When you can find ‘Fifty Shades of Grey’ readily available at your local grocery or drugstore, do we even need to worry about the Freedom to Read anymore?
In the United States, every September, a week is set aside to celebrate the freedom to read. This year Banned Books Week will run from September 22-28th. Banned Books Week is sponsored by the American Booksellers Association; American Booksellers Foundation for Free Expression; the American Library Association; American Society of Journalists and Authors; Association of American Publishers; Comic Book Legal Defense Fund; the Freedom to Read Foundation; National Coalition Against Censorship; National Council of Teachers of English; National Association of College Stores; PEN American Center and and Project Censored. It is endorsed by the Center for the Book in the Library of Congress.
In Canada, we celebrate Freedom to Read Week and this year it runs from February 24th to March 2, 2013. The event is sponsored by The Freedom of Expression Committee of Canada’s Book and Periodical Council, "the Umbrella Organization for Writing and Publishing in Canada." At the moment, there are two librarians on this committee from the Canadian Library Association:: Jane Pyper, Toronto City Librarian and Alvin Schrader, a Professor at the School of Library and Information Studies, University of Alberta.
The Freedom of Expression Committee has a Position Statement on the Freedom of Expression and the Freedom to Read. The Canadian Library Association has a Position Statement on Intellectual Freedom. Both are prefaced with a reference to the Canadian Charter of Rights and Freedoms which states, as Fundamental Freedoms...
Everyone has the following fundamental freedoms:
- freedom of conscience and religion;
- freedom of thought, belief, opinion and expression, including freedom of the press and other media of communication;
- freedom of peaceful assembly; and
- freedom of association.
What’s interesting to me are the differences in the choice of language between these two position statements.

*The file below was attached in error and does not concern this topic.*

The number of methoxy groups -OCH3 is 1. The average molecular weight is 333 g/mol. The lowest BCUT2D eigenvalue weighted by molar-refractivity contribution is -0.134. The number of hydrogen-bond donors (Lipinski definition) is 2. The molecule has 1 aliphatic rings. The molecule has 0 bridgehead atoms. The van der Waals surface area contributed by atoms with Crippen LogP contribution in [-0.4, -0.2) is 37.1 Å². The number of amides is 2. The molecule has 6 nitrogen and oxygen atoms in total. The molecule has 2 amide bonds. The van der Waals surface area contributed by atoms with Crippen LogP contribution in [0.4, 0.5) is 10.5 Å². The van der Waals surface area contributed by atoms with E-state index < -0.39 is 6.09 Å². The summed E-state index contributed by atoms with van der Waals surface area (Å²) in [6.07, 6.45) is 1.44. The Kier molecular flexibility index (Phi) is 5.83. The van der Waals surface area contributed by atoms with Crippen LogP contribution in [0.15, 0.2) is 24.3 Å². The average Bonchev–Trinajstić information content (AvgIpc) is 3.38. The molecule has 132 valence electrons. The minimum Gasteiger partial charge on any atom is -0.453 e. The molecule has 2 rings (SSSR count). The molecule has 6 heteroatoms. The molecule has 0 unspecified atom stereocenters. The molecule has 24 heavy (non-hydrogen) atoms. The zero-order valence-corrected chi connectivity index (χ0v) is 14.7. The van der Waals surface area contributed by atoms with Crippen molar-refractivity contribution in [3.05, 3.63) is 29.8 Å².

The first paragraph of The Canadian Library Association’s Policy statement on Intellectual Freedom is framed around every Canadian’s fundamental right to intellectual freedom. What follows is a brief outline of the responsibilities of librarians in support of these rights:
Libraries have a basic responsibility for the development and maintenance of intellectual freedom.
It is the responsibility of libraries to guarantee and facilitate access to all expressions of knowledge and intellectual activity, including those which some elements of society may consider to be unconventional, unpopular or unacceptable. To this end, libraries shall acquire and make available the widest variety of materials.
The first paragraph of The Book and Periodical Council’s position statement, on the other hand, is framed against the suppression of writing and the silencing of writers. But what I find very interesting is the their deference to the courts alone in the second paragraph on who decides our right to read.
The freedom to choose what we read does not, however, include the freedom to choose for others. We accept that courts alone have the authority to restrict reading material, a prerogative that cannot be delegated or appropriated. Prior restraint demeans individual responsibility; it is anathema to freedom and democracy.
I find this language quite interesting because at the moment, there is very important story that is still unfolding of a publisher who is using the Ontario Court System to suppress a librarian's freedom of expression. Edwin Mellen Press has filed two suits for libel and damages of over $4 million against Dale Askey, a librarian, for expressing his professional opinion about the quality of Edwin Mellen publications, as well as his current employer, McMaster University.
It could be said that the press in question is employing what is known as the chilling effect...
In a legal context, a chilling effect is the inhibition or discouragement of the legitimate exercise of a constitutional right by the threat of legal sanction. The right that is most often described as being suppressed by a chilling effect is the right to free speech [Wikipedia]
This is also known as libel chill. As Brian MacLeod Rogers, a media lawyer lawyer who specializing in libel, privacy, and copyright tells PEN Canada National Affairs Chair, Philip Slayton, "I see libel law ... as a sort of invisible hand of censorship that we don't often see."
The University of Windsor's Faculy Association has joined many others demanding the Edwin Mellen Press drop their lawsuit in a statement (The Windsor University Faculty Association supports CLA position on Mellen Press suit against McMaster librarian [pdf]). If you would like to lend your support, you can sign this petition on Change.org to urge them to do the same.
There's no better way to celebrate your Freedom to Read than to defend our rights to do so.